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    High-tech telescopes on the ground and in space that perform daunting astronomical peep shows in a search for Earthlike worlds aim to answer one of humankind's most monumental questions: “Are we alone?”

    Arguably, a more pointed question might be: “Just how crowded is it?”
    There is ongoing deliberation relating to the societal, philosophical and religious fallout that stems from resolving such a stellar inquiry.
    Michael Michaud is the author of a newly published exceptional book, "Contact with Alien Civilizations: Our Hopes and Fears about Encountering Extraterrestrials" (Copernicus Books). He suggests that the “prime question” is straightforward: Should we simply be watchers and listeners from our outpost in the universe, or should we actively seek contact by sending out messages, proclaiming our presence?

    As the book suggests, our answers to those queries expose both our desires and qualms about encountering extraterrestrials. Contact may not lead to a Woodstock of the skies — nor does it imply Armageddon.

    Michaud told Space.com that his research for the book led to several realizations. For example, he said the debate has been dominated by supporters and opponents of one scenario: remote contact through radio signals.

    “As my book points out, that is far from being the only possible model of contact. Secondly, I became increasingly convinced that nonscience, nontechnology factors such as motivations and ethics may be crucial for the outcome of contact,” Michaud said.

    Michaud said that he was struck by the centuries-old dialogue between belief and observation that got under way with Galileo Galilei, the 17th-century Italian astronomer and physicist.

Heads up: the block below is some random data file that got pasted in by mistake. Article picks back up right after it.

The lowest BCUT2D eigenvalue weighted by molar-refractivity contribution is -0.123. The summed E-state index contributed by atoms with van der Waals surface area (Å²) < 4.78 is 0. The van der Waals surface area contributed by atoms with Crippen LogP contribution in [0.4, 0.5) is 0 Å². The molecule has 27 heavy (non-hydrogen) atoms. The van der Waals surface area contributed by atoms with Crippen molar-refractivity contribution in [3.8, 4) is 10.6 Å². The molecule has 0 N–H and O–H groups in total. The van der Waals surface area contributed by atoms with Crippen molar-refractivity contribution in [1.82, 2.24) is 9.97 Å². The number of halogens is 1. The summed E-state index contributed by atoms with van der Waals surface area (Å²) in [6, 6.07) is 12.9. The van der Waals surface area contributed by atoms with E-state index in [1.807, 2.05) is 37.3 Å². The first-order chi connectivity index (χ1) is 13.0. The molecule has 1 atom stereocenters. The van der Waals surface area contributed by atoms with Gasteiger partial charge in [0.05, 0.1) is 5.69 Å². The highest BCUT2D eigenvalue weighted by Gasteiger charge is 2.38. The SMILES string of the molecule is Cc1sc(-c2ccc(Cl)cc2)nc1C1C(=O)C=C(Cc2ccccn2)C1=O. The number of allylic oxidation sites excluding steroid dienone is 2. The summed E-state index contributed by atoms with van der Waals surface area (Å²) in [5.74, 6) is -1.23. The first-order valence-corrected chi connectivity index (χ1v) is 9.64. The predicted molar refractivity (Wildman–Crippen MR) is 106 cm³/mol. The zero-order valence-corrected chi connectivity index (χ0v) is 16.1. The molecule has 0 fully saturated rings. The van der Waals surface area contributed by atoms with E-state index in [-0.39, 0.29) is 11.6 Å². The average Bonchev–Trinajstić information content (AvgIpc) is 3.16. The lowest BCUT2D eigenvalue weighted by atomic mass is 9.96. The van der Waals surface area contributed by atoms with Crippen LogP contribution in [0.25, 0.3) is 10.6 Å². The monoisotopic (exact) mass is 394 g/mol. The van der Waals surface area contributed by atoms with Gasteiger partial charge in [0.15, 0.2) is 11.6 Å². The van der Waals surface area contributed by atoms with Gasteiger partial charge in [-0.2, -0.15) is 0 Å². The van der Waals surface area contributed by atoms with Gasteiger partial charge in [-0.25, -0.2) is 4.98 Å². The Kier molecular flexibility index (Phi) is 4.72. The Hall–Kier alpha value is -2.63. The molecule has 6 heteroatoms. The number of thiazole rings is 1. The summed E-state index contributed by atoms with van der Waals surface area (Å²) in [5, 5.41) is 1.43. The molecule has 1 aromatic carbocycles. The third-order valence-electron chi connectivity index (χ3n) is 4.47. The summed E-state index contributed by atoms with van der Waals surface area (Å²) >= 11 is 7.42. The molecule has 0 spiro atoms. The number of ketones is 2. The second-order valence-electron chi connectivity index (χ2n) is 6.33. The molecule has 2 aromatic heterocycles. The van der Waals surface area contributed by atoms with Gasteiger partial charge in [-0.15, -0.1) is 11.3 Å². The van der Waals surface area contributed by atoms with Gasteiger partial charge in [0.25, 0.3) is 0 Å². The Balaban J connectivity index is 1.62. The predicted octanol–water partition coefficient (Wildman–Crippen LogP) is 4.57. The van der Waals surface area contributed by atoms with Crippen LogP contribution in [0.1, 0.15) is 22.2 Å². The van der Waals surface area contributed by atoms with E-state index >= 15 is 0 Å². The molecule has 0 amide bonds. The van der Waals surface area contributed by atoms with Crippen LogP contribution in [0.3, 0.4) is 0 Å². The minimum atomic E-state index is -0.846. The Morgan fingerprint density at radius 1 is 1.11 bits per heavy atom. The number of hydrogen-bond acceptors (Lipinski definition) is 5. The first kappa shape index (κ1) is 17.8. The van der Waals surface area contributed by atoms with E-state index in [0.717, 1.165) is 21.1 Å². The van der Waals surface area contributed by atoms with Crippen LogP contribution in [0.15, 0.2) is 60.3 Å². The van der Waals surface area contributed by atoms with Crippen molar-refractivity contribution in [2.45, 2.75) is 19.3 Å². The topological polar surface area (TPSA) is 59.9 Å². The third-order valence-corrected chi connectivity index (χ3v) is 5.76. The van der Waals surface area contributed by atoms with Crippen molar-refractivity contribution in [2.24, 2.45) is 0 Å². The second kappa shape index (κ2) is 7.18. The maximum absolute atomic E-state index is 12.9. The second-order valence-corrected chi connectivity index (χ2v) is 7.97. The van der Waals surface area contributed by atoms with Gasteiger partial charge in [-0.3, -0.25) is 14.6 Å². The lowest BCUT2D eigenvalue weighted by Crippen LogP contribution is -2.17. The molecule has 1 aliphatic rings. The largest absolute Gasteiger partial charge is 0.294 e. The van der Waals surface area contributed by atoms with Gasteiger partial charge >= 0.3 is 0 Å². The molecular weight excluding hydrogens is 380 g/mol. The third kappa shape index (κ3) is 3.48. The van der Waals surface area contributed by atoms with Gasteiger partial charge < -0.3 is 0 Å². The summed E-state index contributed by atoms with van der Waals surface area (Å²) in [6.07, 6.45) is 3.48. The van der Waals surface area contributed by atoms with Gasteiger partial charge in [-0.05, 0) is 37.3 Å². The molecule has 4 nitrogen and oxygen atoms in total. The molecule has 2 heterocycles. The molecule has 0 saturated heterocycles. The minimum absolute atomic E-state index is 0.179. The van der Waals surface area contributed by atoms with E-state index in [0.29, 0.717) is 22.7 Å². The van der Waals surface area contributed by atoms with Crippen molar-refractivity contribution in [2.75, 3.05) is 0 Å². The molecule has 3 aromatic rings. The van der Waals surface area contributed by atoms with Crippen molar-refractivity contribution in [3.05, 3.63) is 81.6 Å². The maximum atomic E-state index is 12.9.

“Science has steadily improved our perceptions of the physical world, but still is unable to answer some basic philosophical questions. Someday, science may be able to answer questions now in the realm of belief, but we aren’t there yet. Both science and belief have roles to play, though the dialogue will be fruitful only if both sides show tolerance and civility. There is no place for arrogant assertion when so little is known,” Michaud said.

    Serendipitous resultsIs it time for the U.S. Congress to re-look at the ET encounter business — given the increasing rates of extra solar planetary detection?

    “I doubt that an initiative to restore NASA funding for SETI would succeed in the present environment, particularly when NASA is cutting funding for space science projects,” Michaud responded. “In my view, we need to broaden our approach to encourage related activities that might produce serendipitous results, such as expanding funding for extrasolar planet searches.”

    Moreover, Michaud suggested that there’s need to address the possibility of an artifact somewhere in the solar system — one that could have ceased operating millions or billions of years ago.

    2 Responses to “Our hopes and fears about contacting E.T.”

    1. # Anonymous Anonymous

      Fascinating topic. Would love to hear more about that hypothetical artifact.  

    2. # Blogger prethi

      sure more 2 come...visit this blog often thanks for ur positive comments  

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